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William Harvey

William Harvey

William "Bill" Harvey is currently serving as chief of police in south central Pennsylvania. He retired from the Savannah (Ga.) Police Department where he worked assignments in training, patrol, and CID. Harvey has more than 25 years of experience working with recruits, rookies, and FTOs.

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Mark Rivera, Customer Retention Manager and CJIS Security Compliance Officer with Vigilant Solutions, served for sixteen years with the Maryland State Police, retiring at the rank of First Sergeant with thirteen of those years at the supervisory and command level. He holds a Master of Science Degree in Management from The Johns Hopkins University and Secret clearance through the FBI, Baltimore.


Off-Duty Carry and Preparedness

A badge and gun isn't enough anymore.

February 14, 2011  |  by William Harvey - Also by this author

5.11 Tactical produces the COVRT 18, as an option for officers looking to avoid identification. Photo courtesy of 5.11 Tactical.

What should I carry off duty? Not again! I get this question nearly every week from readers and students. I believe most are asking for a product endorsement or caliber choice. In today's world, this question is more far ranging than ever.

Many are now transitioning toward a "gear or shoulder bag" or whatever other cool tactical name. I've gone through the badge and gun era, and then transitioned to the fanny pack era. Now, younger officers are in the backpack generation — throughout their school experience, they've had the pack, even more for the military veterans. Carrying a shoulder bag is not out of place in today's world. 

How should you select a shoulder or gear bag? Nearly every gear company has a backpack, slinger-type bag, or shoulder bag in all configurations. Personally, I carry a shoulder sling pack. Nearly every company and cop shop has a messenger shoulder-type gear bag available today in a variety of sizes and carry styles. Many are designed for concealed carry with built-in holster compartments. This is what I carry more and more every day.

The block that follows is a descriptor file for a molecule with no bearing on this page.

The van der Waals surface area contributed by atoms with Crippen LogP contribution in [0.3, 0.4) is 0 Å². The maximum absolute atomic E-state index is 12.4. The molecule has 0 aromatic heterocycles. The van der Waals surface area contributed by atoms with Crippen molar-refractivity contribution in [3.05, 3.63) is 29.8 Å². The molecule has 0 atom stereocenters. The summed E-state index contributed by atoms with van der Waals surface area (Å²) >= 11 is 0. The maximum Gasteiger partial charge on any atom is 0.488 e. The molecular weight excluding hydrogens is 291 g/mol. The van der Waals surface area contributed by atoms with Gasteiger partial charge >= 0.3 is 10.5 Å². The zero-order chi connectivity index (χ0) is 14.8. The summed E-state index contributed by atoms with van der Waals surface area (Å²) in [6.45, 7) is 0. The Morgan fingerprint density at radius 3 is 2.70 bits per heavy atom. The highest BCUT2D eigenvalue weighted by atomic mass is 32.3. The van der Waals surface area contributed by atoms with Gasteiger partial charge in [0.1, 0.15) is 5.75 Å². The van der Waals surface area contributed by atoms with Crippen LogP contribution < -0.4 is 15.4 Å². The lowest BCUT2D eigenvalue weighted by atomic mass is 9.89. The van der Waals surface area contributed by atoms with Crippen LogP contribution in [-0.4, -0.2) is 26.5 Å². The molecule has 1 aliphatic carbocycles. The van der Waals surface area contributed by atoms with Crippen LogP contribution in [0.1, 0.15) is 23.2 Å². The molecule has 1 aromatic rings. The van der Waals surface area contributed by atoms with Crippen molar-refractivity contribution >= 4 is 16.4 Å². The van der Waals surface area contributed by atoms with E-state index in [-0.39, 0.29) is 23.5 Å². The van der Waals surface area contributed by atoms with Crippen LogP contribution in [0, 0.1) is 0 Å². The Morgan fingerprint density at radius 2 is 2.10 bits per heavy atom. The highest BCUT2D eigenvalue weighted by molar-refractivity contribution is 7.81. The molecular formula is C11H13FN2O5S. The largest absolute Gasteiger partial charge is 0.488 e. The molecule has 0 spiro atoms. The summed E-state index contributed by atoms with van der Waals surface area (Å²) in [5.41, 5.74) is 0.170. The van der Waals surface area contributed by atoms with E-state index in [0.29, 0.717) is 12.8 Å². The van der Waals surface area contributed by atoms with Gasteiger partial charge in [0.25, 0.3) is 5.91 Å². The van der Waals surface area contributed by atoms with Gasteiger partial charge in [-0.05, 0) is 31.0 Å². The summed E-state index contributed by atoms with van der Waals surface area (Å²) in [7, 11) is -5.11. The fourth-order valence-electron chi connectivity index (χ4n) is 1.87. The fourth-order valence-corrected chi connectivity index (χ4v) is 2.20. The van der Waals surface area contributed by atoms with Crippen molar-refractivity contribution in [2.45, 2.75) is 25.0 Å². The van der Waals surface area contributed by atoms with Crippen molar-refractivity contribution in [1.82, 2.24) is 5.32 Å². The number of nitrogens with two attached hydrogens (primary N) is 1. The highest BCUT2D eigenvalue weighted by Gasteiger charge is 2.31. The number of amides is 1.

Here's my rationale to support this. If I'm off duty and stumble into an evolving event, I'm going to need more than a piece of metal and handgun. Some of these bags reek "cop," so here's a suggestion from a tactical operator colleague. Get a sports team's logo or some designer logo, and put it on the outside of the bag for public view.

Look at the variety of colors that some bags offer; not all of the world wears SWAT black all the time. If a thug checks out your appearance, and observes this could be some designer special, they won't think "cop." It's all about blending in.

So what is in my carry bag? Along with the handgun, it should include:

  • Two magazines of good quality ammo
  • Official credentials case with extra business cards
  • Notebook with pen
  • Handcuffs (flex cuffs cut down on weight)
  • High-intensity flashlight
  • Cell phone
  • Quality police utility knife
  • "DSM" identify banner
  • Hemostatic agent dressing
  • Combat dressing (Army surplus — Hooah!)
  • Tourniquet
  • Two pair, latex gloves
  • A few adhesive bandages for nicks and scrapes
  • Police radio (if in your jurisdiction)

What else could I carry? The list could go on and on. A few others add these items to their bags:

  • OC Spray
  • Electro-Muscular Disruption (EMD) device
  • More ammo than me!
  • CPR mask
  • Duct tape (handcuff alternative)
  • Multi-tool pliers instead of a utility knife

Tips for your "go bag." Safety and security is the utmost here. Some find it worrisome that their weapon isn't surgically attached to their hip. Many bags have great adjustments in the sling to get the bag in the right position.

Also examine the bag for loops to run your trouser belt through. Some offer additional straps to wrap around the waist for added security. What is important here is to rethink off-duty carry with this system. Normal casual movements with a bag could be awkward, so practice this until you're not uneasy with it.

Then head to the range and practice deploying the weapon from the bag and firing. Also, practice reload and failure drills with the new system. The world we police live in is not for the faint of heart; you must be ready to take the fight to them.

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